During his annual visit to City Council, Mayor Jim Kenney was hoping to steer attention toward his proposed scholarship program for the Community College of Philadelphia and other highlights from his budget plan for next year.

But before Kenney could begin his budget address, Council chambers were instead consumed by the debate over supervised injection sites, with dozens of demonstrators from both sides of the issue packing the galleries, and lawmakers condemning how the city and the nonprofit Safehouse handled a Kenney-backed plan to open the nation’s first such site in South Philadelphia.

The plan was abandoned last week after opposition from neighbors and elected officials from across the political spectrum who criticized the secretive site-selection process and the lack of public hearings before it was to open.

But the political fallout continues for Kenney, who says he supports opening the facilities, which the administration calls overdose prevention sites, to save lives and shepherd people in addiction into treatment. Officials from his administration serve on the advisory committee for Safehouse, the nonprofit formed to open the site.

Council voted 15-2 to approve a resolution, written by Councilmember David Oh, to condemn the botched rollout and urge the city to pause planning for all injection sites. A separate bill by Oh that would make it all but impossible to open a supervised injection site in Philadelphia will be heard in committee next week. State lawmakers are also considering legislation that would ban injection sites or make them more difficult to open.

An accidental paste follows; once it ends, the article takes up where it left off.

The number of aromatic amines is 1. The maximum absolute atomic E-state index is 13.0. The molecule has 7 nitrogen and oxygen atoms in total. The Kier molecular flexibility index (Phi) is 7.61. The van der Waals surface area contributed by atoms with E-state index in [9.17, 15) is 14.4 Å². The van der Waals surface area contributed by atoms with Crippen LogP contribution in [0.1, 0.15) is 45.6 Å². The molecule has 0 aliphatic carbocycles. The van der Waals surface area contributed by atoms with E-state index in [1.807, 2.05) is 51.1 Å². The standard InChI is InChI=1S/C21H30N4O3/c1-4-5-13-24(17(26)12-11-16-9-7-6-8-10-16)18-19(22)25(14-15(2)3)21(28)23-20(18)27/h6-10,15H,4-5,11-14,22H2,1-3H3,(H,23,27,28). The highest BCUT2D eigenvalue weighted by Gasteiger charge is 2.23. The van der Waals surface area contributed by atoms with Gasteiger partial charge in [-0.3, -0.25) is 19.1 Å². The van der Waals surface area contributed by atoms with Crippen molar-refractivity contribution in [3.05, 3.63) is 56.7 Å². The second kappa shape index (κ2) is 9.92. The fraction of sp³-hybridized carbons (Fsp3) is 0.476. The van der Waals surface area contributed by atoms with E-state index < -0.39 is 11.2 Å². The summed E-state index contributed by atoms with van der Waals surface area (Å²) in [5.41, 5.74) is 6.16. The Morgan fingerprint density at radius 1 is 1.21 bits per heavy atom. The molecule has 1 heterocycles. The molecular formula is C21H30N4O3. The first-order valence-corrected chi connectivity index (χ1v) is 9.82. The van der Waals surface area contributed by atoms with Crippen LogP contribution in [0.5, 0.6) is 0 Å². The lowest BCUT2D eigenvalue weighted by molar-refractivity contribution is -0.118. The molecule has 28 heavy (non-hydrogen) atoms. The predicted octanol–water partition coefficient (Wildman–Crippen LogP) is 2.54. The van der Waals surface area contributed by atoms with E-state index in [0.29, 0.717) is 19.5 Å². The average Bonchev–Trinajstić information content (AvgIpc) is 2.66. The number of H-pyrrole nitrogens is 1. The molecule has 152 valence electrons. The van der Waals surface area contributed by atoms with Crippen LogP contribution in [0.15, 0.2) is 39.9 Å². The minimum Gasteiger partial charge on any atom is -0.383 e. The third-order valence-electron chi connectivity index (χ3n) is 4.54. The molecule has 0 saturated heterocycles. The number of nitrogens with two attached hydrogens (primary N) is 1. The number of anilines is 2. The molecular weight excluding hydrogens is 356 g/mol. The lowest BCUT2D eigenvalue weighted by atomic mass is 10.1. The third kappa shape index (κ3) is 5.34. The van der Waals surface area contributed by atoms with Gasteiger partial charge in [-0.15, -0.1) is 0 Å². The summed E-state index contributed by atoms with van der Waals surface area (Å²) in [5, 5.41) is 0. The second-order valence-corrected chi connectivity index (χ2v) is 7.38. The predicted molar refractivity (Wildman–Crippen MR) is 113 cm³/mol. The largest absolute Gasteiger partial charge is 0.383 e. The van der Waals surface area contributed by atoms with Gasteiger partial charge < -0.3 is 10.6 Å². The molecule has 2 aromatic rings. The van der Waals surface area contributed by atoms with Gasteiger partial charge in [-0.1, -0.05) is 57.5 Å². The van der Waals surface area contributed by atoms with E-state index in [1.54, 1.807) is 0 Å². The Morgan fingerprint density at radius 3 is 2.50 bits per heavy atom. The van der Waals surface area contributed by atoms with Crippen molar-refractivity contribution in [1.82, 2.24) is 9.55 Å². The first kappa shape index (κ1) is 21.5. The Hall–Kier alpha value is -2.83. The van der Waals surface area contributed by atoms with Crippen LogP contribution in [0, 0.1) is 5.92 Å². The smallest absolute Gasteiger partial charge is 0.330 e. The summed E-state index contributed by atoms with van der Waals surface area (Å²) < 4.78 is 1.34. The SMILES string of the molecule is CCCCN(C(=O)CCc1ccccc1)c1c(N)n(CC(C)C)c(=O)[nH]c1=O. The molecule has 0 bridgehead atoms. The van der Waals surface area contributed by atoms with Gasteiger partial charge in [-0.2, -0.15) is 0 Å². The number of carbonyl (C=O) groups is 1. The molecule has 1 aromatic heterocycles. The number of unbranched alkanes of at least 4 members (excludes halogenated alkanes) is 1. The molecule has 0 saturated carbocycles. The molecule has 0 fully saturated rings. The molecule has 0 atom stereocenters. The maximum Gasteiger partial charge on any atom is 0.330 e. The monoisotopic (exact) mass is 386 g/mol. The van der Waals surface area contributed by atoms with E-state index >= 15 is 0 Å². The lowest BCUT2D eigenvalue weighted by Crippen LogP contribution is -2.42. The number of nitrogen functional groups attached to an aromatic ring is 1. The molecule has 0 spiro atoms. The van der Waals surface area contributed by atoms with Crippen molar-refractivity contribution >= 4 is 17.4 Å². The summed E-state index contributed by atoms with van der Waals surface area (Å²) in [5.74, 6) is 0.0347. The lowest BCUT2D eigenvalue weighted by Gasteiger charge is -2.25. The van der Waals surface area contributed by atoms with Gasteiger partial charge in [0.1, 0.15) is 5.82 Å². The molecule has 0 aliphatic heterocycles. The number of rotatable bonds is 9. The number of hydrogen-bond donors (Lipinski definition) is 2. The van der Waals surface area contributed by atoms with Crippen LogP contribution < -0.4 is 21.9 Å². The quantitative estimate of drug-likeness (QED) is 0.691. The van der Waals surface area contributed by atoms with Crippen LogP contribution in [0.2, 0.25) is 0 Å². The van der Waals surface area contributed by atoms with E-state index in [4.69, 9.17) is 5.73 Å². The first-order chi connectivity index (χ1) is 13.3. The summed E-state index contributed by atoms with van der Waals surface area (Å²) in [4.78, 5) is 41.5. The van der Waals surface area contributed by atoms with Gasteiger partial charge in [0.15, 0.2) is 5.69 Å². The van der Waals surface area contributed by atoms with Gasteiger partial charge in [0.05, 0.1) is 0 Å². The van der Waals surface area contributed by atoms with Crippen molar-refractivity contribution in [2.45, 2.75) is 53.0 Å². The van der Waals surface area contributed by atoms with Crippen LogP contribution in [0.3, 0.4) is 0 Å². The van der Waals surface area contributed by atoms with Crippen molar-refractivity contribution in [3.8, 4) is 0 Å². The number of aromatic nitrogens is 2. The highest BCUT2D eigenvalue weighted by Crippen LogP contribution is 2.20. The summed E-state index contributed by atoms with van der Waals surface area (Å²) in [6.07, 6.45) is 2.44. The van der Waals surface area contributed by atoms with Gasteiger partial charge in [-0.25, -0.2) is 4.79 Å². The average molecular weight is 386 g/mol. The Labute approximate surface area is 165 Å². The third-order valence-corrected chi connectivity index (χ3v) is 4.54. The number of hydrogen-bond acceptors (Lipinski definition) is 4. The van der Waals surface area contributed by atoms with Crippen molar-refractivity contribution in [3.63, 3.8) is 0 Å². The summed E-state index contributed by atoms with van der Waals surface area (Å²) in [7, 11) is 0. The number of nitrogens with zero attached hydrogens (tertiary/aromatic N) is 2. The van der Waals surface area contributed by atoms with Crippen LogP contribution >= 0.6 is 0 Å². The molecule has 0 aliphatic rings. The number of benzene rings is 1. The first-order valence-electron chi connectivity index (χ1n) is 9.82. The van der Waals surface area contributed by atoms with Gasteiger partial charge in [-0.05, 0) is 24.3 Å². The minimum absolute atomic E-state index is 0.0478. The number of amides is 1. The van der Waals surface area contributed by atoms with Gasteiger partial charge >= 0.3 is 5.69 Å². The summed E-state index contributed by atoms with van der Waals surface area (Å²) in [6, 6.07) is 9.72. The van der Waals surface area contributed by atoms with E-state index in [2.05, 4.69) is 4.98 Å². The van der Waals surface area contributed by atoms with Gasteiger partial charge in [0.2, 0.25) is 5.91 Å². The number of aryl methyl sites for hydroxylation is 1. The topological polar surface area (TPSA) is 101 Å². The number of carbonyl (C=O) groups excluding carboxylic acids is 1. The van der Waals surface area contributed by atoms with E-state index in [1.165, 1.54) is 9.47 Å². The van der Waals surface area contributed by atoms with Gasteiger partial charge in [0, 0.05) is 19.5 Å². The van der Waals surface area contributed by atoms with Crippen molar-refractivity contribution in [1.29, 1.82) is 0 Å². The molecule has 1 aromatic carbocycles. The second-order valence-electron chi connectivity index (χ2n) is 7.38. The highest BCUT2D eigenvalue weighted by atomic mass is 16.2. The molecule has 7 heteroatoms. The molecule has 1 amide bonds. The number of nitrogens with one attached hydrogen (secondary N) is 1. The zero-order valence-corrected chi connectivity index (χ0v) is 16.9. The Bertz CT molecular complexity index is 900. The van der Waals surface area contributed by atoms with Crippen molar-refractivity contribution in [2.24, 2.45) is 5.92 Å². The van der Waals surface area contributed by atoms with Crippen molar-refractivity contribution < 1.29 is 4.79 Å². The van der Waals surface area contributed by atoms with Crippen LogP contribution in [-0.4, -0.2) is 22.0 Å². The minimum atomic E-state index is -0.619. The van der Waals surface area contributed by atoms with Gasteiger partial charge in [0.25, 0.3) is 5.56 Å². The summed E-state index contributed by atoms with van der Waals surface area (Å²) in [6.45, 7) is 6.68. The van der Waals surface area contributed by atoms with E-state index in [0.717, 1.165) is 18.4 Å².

Protesters in opposition to a supervised injection site sit in the gallery of City Council chambers in Philadelphia City Hall. Discussions surrounding the site took place before Mayor Kenney's budget proposal.
HEATHER KHALIFA / Staff Photographer
Protesters in opposition to a supervised injection site sit in the gallery of City Council chambers in Philadelphia City Hall. Discussions surrounding the site took place before Mayor Kenney's budget proposal.

Supporters and opponents of the sites sat side by side in the Council chambers, and booed or cheered public comment speakers and Council members as they debated the issue. One woman held a sign reading, “Naloxone saved my life,” and, “Dead people can’t recover.” She sat next to a demonstrator holding a poster that said, “Hey Jimmy did you FORGET SOUTH PHILLY?” Kenney is from Pennsport.

Councilmembers Helen Gym and Kendra Brooks voted against Oh’s resolution, the first show of Council support for Kenney on the issue since the South Philadelphia site controversy erupted last week.

“I cannot in good faith endorse an approach that will lead to more preventable overdose deaths," Brooks said, referring to her colleagues’ opposition to the facilities.

Gym said she believes the sites should be included in a “continuum of care” to address the city’s opioid crisis.

“Every street right now is an injection site,” Gym said. “You can’t recover ... if you are dead.”

She also acknowledged the bungled handling of the planned opening of a site at the Constitution Health Plaza on South Broad Street.

“We can do better as a city in terms of public process,” she said.

Mayor Jim Kenney delivers his $5.2 billion fiscal 2021 budget proposal to City Council in Philadelphia City Hall.
HEATHER KHALIFA / Staff Photographer
Mayor Jim Kenney delivers his $5.2 billion fiscal 2021 budget proposal to City Council in Philadelphia City Hall.

Most of the demonstrators had left the chambers by the time Kenney delivered his budget address, shortly after 12:30 p.m., more than an hour later than scheduled. One woman shouted from the audience when he briefly touched on the controversy, but the mayor continued his speech.

“I refuse to look another parent in the face and tell them I didn’t do everything I could to try to keep their child alive long enough to survive their disease,” Kenney said.